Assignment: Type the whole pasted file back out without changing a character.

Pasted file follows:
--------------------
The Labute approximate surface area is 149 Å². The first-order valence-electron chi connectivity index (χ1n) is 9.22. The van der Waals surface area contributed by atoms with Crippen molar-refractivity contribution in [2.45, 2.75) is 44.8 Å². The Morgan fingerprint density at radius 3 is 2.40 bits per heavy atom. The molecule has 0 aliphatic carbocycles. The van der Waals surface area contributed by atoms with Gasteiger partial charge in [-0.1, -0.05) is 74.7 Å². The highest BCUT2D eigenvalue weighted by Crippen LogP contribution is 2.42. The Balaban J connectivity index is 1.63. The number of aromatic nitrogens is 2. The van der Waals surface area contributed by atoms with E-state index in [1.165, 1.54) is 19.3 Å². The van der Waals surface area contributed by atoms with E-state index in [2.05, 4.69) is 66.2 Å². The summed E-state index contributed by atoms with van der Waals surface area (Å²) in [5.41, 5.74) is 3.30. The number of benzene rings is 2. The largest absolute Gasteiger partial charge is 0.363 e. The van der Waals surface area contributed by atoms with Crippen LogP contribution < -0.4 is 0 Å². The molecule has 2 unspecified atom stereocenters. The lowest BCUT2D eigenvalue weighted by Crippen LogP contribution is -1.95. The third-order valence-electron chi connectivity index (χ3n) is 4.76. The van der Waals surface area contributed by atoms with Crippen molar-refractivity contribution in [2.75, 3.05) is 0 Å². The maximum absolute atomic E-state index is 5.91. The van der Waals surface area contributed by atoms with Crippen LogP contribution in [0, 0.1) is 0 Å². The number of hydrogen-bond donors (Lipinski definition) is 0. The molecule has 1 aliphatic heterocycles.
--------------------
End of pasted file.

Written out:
The Labute approximate surface area is 149 Å². The first-order valence-electron chi connectivity index (χ1n) is 9.22. The van der Waals surface area contributed by atoms with Crippen molar-refractivity contribution in [2.45, 2.75) is 44.8 Å². The Morgan fingerprint density at radius 3 is 2.40 bits per heavy atom. The molecule has 0 aliphatic carbocycles. The van der Waals surface area contributed by atoms with Gasteiger partial charge in [-0.1, -0.05) is 74.7 Å². The highest BCUT2D eigenvalue weighted by Crippen LogP contribution is 2.42. The Balaban J connectivity index is 1.63. The number of aromatic nitrogens is 2. The van der Waals surface area contributed by atoms with E-state index in [1.165, 1.54) is 19.3 Å². The van der Waals surface area contributed by atoms with E-state index in [2.05, 4.69) is 66.2 Å². The summed E-state index contributed by atoms with van der Waals surface area (Å²) in [5.41, 5.74) is 3.30. The number of benzene rings is 2. The largest absolute Gasteiger partial charge is 0.363 e. The van der Waals surface area contributed by atoms with Crippen LogP contribution < -0.4 is 0 Å². The molecule has 2 unspecified atom stereocenters. The lowest BCUT2D eigenvalue weighted by Crippen LogP contribution is -1.95. The third-order valence-electron chi connectivity index (χ3n) is 4.76. The van der Waals surface area contributed by atoms with Crippen molar-refractivity contribution in [2.75, 3.05) is 0 Å². The maximum absolute atomic E-state index is 5.91. The van der Waals surface area contributed by atoms with Crippen LogP contribution in [0, 0.1) is 0 Å². The number of hydrogen-bond donors (Lipinski definition) is 0. The molecule has 1 aliphatic heterocycles.